Stay calm. You don’t have to have a passion. Much less chase her. You can be a calm person with vulgar hobbies and still be very good at what you do. Even the best.
This is not an argument against passion, but let’s stop fooling ourselves: the world is inhabited by people without overwhelming passions, the majority do not die of love for their work, nor do they vibrate with enthusiasm every day of their life with their hobbies.
Passion became a staple over the last decade. Research from the Harvard Business School examined 200,000 job advertisements in the United States and revealed that in 2007 the word passion was explicitly mentioned in less than 2% of job offers. In 2019 that figure almost reached 20%. Websites specialized in preparing job interviews train their candidates to successfully answer questions about the subject. A vehement and lengthy response is expected. For example, if you are a good pastry chef you should say something like: “I am interested in the process of searching and experimenting with new recipes. For three years I have recorded in writing the effect on the textures of desserts of baking at different temperatures. I cultivate the details and the science behind baking.”
“I like to make cakes in my free time” would not win over a Human Resources director in 2023.
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Through mysterious and intertwined semantic paths, the fact of devoting oneself vehemently to a hobby is associated with work commitment. “The mention of a passion on the resume makes one think of dedicated people, willing to work hard if they like something. Employers love to hear it because they can exploit the fact that someone is following their passion to get more hours of work for the job.” same salary, and that is not a good trend,” says Cal Newport, writer and professor at Georgetown University.
Newport, in his book Do it so well that they can’t ignore you (Asertos, 2017), warns that ‘pursue your passion’ is “a terrible professional recommendation.” “It is assumed that everyone has one and the majority have none, even those who can identify their passion will soon realize that making it coincide with their work will not make them as happy as they think,” the writer reflects by email. .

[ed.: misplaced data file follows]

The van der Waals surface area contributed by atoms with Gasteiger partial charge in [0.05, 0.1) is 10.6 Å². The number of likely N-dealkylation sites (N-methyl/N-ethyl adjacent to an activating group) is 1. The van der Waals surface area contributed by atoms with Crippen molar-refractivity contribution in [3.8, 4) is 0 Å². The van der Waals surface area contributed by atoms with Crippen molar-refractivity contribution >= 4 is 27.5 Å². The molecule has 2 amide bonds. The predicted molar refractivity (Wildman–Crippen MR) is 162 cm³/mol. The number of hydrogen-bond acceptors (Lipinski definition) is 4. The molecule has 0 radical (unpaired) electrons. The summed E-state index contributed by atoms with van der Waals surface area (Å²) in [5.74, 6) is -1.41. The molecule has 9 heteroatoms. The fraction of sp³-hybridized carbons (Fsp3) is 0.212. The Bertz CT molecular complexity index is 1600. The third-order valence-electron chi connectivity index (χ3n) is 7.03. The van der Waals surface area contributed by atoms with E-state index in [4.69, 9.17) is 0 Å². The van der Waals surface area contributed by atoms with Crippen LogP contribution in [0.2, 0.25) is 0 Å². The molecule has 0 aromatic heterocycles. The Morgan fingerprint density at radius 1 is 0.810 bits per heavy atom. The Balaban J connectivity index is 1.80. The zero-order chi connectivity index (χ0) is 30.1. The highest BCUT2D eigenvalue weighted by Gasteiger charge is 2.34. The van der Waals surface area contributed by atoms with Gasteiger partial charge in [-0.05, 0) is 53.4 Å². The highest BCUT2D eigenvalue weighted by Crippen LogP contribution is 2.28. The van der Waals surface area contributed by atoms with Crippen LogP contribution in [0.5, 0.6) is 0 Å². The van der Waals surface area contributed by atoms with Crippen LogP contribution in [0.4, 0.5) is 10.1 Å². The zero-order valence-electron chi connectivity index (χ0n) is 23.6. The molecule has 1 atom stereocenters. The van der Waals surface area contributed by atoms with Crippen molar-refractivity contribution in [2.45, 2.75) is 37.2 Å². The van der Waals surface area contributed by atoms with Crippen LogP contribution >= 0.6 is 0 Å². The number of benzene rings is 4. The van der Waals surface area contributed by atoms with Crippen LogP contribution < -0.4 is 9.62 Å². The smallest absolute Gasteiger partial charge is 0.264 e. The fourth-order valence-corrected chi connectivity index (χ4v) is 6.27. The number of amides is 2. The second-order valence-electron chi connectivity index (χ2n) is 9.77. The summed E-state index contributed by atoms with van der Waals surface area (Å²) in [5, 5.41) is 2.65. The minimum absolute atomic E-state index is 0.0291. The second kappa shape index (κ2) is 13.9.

Being perceived as a 100% dedicated employee has its advantages. Research from Columbia University Business School and the Harvard Kennedy School, led by Jon Jachimowicz and Ke Wang, shows that these people are promoted ahead of others, and rewarded with training and positive evaluations. Another study, cited by The Economist, ensures that people who cry at work increase their chances of recognition, as long as this emotional display is attributed to great concern for the project.
But according to observers of the phenomenon, being the intense one in the place also causes problems and calls into question professional competence. Newport points out that matching your job with something you enjoy is “a poor indicator” that you will be happy while earning a living. “The sources of job satisfaction are much more complex, involving variables that are difficult to control such as autonomy, recognition and connection with other people,” she says.
Researchers from Harvard and Columbia point out in their articles that companies often make the mistake of rewarding commitment instead of ability because they are “blinded” by exaggerated displays of enthusiasm. In their work, they discovered that, even when the performance of “passionate” employees was in free fall, their chances of recognition increased compared to their more discreet or taciturn, but perhaps more efficient, colleagues.